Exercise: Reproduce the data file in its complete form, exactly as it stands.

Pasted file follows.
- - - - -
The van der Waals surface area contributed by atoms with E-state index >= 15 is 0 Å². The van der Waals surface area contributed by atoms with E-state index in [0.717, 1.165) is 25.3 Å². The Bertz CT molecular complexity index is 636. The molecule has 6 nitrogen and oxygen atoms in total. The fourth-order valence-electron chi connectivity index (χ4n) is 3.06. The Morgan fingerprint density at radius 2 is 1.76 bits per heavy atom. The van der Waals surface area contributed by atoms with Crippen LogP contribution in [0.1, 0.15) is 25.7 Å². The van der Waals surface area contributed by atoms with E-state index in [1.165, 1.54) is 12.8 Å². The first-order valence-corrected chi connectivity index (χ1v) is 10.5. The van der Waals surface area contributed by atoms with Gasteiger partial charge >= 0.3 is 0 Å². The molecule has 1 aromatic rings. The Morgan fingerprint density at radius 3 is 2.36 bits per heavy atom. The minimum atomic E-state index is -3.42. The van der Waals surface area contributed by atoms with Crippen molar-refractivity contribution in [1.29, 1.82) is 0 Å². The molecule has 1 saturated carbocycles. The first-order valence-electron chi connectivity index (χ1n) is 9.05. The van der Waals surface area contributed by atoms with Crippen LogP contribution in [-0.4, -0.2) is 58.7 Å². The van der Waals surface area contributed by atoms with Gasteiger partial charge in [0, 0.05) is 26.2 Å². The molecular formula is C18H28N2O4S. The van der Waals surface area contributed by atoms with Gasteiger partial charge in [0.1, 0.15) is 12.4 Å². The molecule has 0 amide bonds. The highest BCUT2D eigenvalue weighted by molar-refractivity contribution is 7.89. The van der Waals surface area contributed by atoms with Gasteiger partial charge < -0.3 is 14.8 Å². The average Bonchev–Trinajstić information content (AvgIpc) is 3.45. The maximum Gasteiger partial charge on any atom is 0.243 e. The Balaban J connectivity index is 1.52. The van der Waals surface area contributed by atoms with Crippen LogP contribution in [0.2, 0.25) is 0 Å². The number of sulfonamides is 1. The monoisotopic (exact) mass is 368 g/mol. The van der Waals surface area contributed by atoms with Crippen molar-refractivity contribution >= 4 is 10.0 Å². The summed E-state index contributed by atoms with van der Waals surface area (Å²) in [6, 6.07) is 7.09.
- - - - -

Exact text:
The van der Waals surface area contributed by atoms with E-state index >= 15 is 0 Å². The van der Waals surface area contributed by atoms with E-state index in [0.717, 1.165) is 25.3 Å². The Bertz CT molecular complexity index is 636. The molecule has 6 nitrogen and oxygen atoms in total. The fourth-order valence-electron chi connectivity index (χ4n) is 3.06. The Morgan fingerprint density at radius 2 is 1.76 bits per heavy atom. The van der Waals surface area contributed by atoms with Crippen LogP contribution in [0.1, 0.15) is 25.7 Å². The van der Waals surface area contributed by atoms with E-state index in [1.165, 1.54) is 12.8 Å². The first-order valence-corrected chi connectivity index (χ1v) is 10.5. The van der Waals surface area contributed by atoms with Gasteiger partial charge >= 0.3 is 0 Å². The molecule has 1 aromatic rings. The Morgan fingerprint density at radius 3 is 2.36 bits per heavy atom. The minimum atomic E-state index is -3.42. The van der Waals surface area contributed by atoms with Crippen molar-refractivity contribution in [1.29, 1.82) is 0 Å². The molecule has 1 saturated carbocycles. The first-order valence-electron chi connectivity index (χ1n) is 9.05. The van der Waals surface area contributed by atoms with Crippen LogP contribution in [-0.4, -0.2) is 58.7 Å². The van der Waals surface area contributed by atoms with Gasteiger partial charge in [0, 0.05) is 26.2 Å². The molecular formula is C18H28N2O4S. The van der Waals surface area contributed by atoms with Gasteiger partial charge in [0.1, 0.15) is 12.4 Å². The molecule has 0 amide bonds. The highest BCUT2D eigenvalue weighted by molar-refractivity contribution is 7.89. The van der Waals surface area contributed by atoms with Gasteiger partial charge < -0.3 is 14.8 Å². The average Bonchev–Trinajstić information content (AvgIpc) is 3.45. The maximum Gasteiger partial charge on any atom is 0.243 e. The Balaban J connectivity index is 1.52. The van der Waals surface area contributed by atoms with Crippen LogP contribution in [0.2, 0.25) is 0 Å². The number of sulfonamides is 1. The monoisotopic (exact) mass is 368 g/mol. The van der Waals surface area contributed by atoms with Crippen molar-refractivity contribution >= 4 is 10.0 Å². The summed E-state index contributed by atoms with van der Waals surface area (Å²) in [6, 6.07) is 7.09.